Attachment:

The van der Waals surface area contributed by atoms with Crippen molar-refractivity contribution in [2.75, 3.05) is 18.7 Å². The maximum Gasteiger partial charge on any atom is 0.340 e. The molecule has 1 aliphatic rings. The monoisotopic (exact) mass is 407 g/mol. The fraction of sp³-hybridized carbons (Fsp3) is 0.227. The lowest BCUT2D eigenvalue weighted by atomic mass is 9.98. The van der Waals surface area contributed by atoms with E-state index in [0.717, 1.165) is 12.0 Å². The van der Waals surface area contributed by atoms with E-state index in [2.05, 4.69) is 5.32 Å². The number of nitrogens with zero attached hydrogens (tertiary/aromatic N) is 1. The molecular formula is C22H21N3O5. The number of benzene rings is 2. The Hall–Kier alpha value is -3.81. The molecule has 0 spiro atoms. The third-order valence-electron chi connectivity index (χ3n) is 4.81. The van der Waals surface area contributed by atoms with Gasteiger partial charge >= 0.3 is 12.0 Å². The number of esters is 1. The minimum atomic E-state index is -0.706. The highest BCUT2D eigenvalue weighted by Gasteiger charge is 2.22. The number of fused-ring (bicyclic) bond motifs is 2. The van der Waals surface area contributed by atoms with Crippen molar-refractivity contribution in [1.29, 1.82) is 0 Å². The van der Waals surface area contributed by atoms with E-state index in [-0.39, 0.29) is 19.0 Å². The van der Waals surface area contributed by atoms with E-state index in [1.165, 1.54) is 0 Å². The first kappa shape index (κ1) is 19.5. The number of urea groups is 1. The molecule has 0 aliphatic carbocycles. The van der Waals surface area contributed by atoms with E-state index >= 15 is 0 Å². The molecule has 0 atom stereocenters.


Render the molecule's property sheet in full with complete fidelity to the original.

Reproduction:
The van der Waals surface area contributed by atoms with Crippen molar-refractivity contribution in [2.75, 3.05) is 18.7 Å². The maximum Gasteiger partial charge on any atom is 0.340 e. The molecule has 1 aliphatic rings. The monoisotopic (exact) mass is 407 g/mol. The fraction of sp³-hybridized carbons (Fsp3) is 0.227. The lowest BCUT2D eigenvalue weighted by atomic mass is 9.98. The van der Waals surface area contributed by atoms with E-state index in [0.717, 1.165) is 12.0 Å². The van der Waals surface area contributed by atoms with E-state index in [2.05, 4.69) is 5.32 Å². The number of nitrogens with zero attached hydrogens (tertiary/aromatic N) is 1. The molecular formula is C22H21N3O5. The number of benzene rings is 2. The Hall–Kier alpha value is -3.81. The molecule has 0 spiro atoms. The third-order valence-electron chi connectivity index (χ3n) is 4.81. The van der Waals surface area contributed by atoms with Gasteiger partial charge >= 0.3 is 12.0 Å². The number of esters is 1. The minimum atomic E-state index is -0.706. The highest BCUT2D eigenvalue weighted by Gasteiger charge is 2.22. The number of fused-ring (bicyclic) bond motifs is 2. The van der Waals surface area contributed by atoms with Crippen molar-refractivity contribution in [1.29, 1.82) is 0 Å². The van der Waals surface area contributed by atoms with E-state index in [-0.39, 0.29) is 19.0 Å². The van der Waals surface area contributed by atoms with E-state index in [1.165, 1.54) is 0 Å². The first kappa shape index (κ1) is 19.5. The number of urea groups is 1. The molecule has 0 aliphatic carbocycles. The van der Waals surface area contributed by atoms with E-state index >= 15 is 0 Å². The molecule has 0 atom stereocenters.